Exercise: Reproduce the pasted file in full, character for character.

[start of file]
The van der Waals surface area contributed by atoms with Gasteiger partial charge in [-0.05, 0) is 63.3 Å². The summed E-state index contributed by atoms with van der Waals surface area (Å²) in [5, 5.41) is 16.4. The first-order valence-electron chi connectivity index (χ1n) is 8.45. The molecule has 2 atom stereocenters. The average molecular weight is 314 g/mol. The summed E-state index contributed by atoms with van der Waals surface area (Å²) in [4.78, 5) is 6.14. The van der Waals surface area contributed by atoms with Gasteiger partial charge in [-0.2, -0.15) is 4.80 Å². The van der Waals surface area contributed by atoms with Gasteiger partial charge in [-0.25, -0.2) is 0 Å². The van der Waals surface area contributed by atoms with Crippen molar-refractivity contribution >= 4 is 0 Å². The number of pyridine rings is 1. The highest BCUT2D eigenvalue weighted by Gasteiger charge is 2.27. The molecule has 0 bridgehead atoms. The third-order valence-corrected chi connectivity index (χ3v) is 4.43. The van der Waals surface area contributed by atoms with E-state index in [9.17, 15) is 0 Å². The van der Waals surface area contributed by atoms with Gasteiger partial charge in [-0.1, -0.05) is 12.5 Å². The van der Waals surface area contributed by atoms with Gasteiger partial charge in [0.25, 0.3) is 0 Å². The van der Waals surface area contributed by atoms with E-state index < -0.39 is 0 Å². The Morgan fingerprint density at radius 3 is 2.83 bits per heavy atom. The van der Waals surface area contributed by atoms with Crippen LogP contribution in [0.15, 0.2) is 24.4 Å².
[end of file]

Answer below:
The van der Waals surface area contributed by atoms with Gasteiger partial charge in [-0.05, 0) is 63.3 Å². The summed E-state index contributed by atoms with van der Waals surface area (Å²) in [5, 5.41) is 16.4. The first-order valence-electron chi connectivity index (χ1n) is 8.45. The molecule has 2 atom stereocenters. The average molecular weight is 314 g/mol. The summed E-state index contributed by atoms with van der Waals surface area (Å²) in [4.78, 5) is 6.14. The van der Waals surface area contributed by atoms with Gasteiger partial charge in [-0.2, -0.15) is 4.80 Å². The van der Waals surface area contributed by atoms with Gasteiger partial charge in [-0.25, -0.2) is 0 Å². The van der Waals surface area contributed by atoms with Crippen molar-refractivity contribution >= 4 is 0 Å². The number of pyridine rings is 1. The highest BCUT2D eigenvalue weighted by Gasteiger charge is 2.27. The molecule has 0 bridgehead atoms. The third-order valence-corrected chi connectivity index (χ3v) is 4.43. The van der Waals surface area contributed by atoms with E-state index in [9.17, 15) is 0 Å². The van der Waals surface area contributed by atoms with Gasteiger partial charge in [-0.1, -0.05) is 12.5 Å². The van der Waals surface area contributed by atoms with Gasteiger partial charge in [0.25, 0.3) is 0 Å². The van der Waals surface area contributed by atoms with E-state index < -0.39 is 0 Å². The Morgan fingerprint density at radius 3 is 2.83 bits per heavy atom. The van der Waals surface area contributed by atoms with Crippen LogP contribution in [0.15, 0.2) is 24.4 Å².